Z is for ZigZag

Well it’s May 1 so the A to Z Challenge is over, but I still have Z to cover! Trust an academic to be tardy…

I had a hard time coming up with this post. Partially because the breakneck pace of a blog post a day has tired me out a bit. Also because it’s spring, and spare time is preferably gardening time rather than computer time. And finally because it’s Z, and what in hydrology/scicomm/writing goes with Z?

I settled on zigzag because I think it describes two key things in science: career and research program trajectories.

How many times have you read in a career book that you need to define your transferable skills, make a short- and long-term career plan, do informational interviews, and make a slow transition to a new job? Sure that works for some people – but we’ve all talked to/read about/heard about those people who quit one job cold turkey to start something completely different, that they’re not even sure they’re suited for. And they excel. I think about Des Kennedy, a gardener and writer who lives on Denman Island in BC. He wrote a beautiful memoir that chronicled his trajectory from the seminary to radical hippie to Denman homesteader to humor writer and master gardener. It certainly didn’t happen all in one linear, predictable trajectory, but with a series of zigs and zags along the way.

Book cover from Amazon.ca

Research trajectories can be very similar to career trajectories. My research has shifted from glacier runoff, to Arctic glaciology, to forest hydrology & ecology, to stream temperature and aquatic organisms. They’re all related, but definitely not in a straight line. A colleague of mine started his graduate degree in rockfalls and mountain geomorphology. Then got into dendrochronology, including climatology and densitometry. My thesis supervisor started off studying birds – yes, coastal seabirds in Iceland. Now he’s a world-renowned glaciologist.

I think these zigzag research trajectories are healthy in that they keep us mentally ‘on our toes’, but they enrich our contributions to the science. With our varied backgrounds, we bring a new perspective to our work that draws on our previous experiences and familiarity with an entirely different subset of the scientific literature and history. It also helps us build a broader understanding of our research in the context of a number of research fields, as opposed to just one. Institutionally, we’re also moving from highly specific, unidisciplinary research back to broader multidisciplinary research. This is evidenced by NSF’s collaborative grants programs, the multidisciplinary graduate programs popping up at various universities, and the rise of biogeosciences and ecohydrology – integrated sciences just by their names.

Some would argue that this varied background represents dilettantism of sorts, an inability to delve deeply – rather than broadly – into a subject. I have no problem with researchers studying the same thing for 20 or 30 years. While science needs both types of researchers in order to advance, each type seems more suited to some personalities than others.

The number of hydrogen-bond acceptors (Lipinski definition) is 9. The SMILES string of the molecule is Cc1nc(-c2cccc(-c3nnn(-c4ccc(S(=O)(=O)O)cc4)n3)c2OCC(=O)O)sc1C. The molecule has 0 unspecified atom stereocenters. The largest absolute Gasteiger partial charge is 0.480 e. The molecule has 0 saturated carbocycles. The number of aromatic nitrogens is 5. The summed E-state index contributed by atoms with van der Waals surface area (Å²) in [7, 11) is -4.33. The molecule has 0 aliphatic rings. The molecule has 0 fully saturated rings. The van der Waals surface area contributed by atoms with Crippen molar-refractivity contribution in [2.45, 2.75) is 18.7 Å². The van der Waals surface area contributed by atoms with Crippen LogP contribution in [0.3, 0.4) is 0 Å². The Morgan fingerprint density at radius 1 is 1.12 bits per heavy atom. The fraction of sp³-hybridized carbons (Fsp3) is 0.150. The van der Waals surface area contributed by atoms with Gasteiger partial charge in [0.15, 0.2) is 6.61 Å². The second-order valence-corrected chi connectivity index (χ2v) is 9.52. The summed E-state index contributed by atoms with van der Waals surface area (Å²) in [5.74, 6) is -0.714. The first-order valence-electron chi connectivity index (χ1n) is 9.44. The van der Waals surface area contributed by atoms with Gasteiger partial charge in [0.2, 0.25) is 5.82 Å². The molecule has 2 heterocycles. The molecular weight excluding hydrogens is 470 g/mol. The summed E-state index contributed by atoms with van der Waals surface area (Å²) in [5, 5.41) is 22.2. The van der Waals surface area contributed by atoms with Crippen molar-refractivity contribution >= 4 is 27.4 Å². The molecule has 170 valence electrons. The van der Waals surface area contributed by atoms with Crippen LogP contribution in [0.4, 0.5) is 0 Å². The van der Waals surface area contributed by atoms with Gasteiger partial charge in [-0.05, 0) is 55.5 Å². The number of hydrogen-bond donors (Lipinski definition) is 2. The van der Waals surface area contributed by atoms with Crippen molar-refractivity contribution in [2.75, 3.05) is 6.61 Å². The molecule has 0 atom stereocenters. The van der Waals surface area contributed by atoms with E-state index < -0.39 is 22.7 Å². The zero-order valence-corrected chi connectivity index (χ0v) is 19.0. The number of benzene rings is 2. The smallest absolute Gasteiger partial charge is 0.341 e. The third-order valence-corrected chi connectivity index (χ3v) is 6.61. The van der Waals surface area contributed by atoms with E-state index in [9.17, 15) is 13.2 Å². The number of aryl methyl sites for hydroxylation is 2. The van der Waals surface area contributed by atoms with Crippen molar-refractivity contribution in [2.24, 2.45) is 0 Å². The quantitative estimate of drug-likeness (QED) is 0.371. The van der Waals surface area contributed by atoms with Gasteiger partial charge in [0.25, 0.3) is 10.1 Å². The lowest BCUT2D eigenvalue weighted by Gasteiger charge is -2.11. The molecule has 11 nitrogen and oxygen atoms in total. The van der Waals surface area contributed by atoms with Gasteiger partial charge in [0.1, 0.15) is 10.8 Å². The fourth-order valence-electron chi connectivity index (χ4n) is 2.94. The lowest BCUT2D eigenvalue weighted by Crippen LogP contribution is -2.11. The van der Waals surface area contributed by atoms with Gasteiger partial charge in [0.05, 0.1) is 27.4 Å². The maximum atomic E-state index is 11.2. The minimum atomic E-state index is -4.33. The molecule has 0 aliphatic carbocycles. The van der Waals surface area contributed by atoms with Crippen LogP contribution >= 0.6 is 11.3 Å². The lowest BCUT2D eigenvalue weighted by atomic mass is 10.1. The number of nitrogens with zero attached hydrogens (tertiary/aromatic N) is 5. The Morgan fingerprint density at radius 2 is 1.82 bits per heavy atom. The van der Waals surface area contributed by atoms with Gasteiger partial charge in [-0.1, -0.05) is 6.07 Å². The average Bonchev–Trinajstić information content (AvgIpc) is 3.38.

The problem with zigzag research programs arises in the academic hiring process. As we’ve seen in various articles recently, it’s more and more difficult to land a tenure-track position these days, and hiring committees are getting stickier about applicants. With the number of people applying, they can afford to be this way. But it’s in these situations that having followed a zigzag path to develop a broad rather than a deeply focused research background can come back and bite you in the ass. You’re harder to pigeonhole. Your research doesn’t fit into a neatly scripted sentence. It may take longer to publish papers, or the ones you submit may not be well-received because they’re too integrative for a specific journal.

So where does this get us? I’m not entirely sure. It seems multi- or interdisciplinary research is on the rise and contributes to the science, but isn’t for everyone. Particularly if you want to get a job. Perhaps blog readers have a different perspective, and some anecdotal and/or empirical evidence for (a) which approach may or may not be preferable in science and (b) what the consequences are (or aren’t) when job-hunting.

Now that the A to Z Challenge is over I have to think of a new challenge – but in the meantime I’ll be taking a short break. Look forward to your comments!

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One thought on “Z is for ZigZag

  1. You never know where you'll end up. If someone had told me in 1980 that I would be a manager of the Geological Survey of Canada in 2000, I would have laughed my head off.Dad

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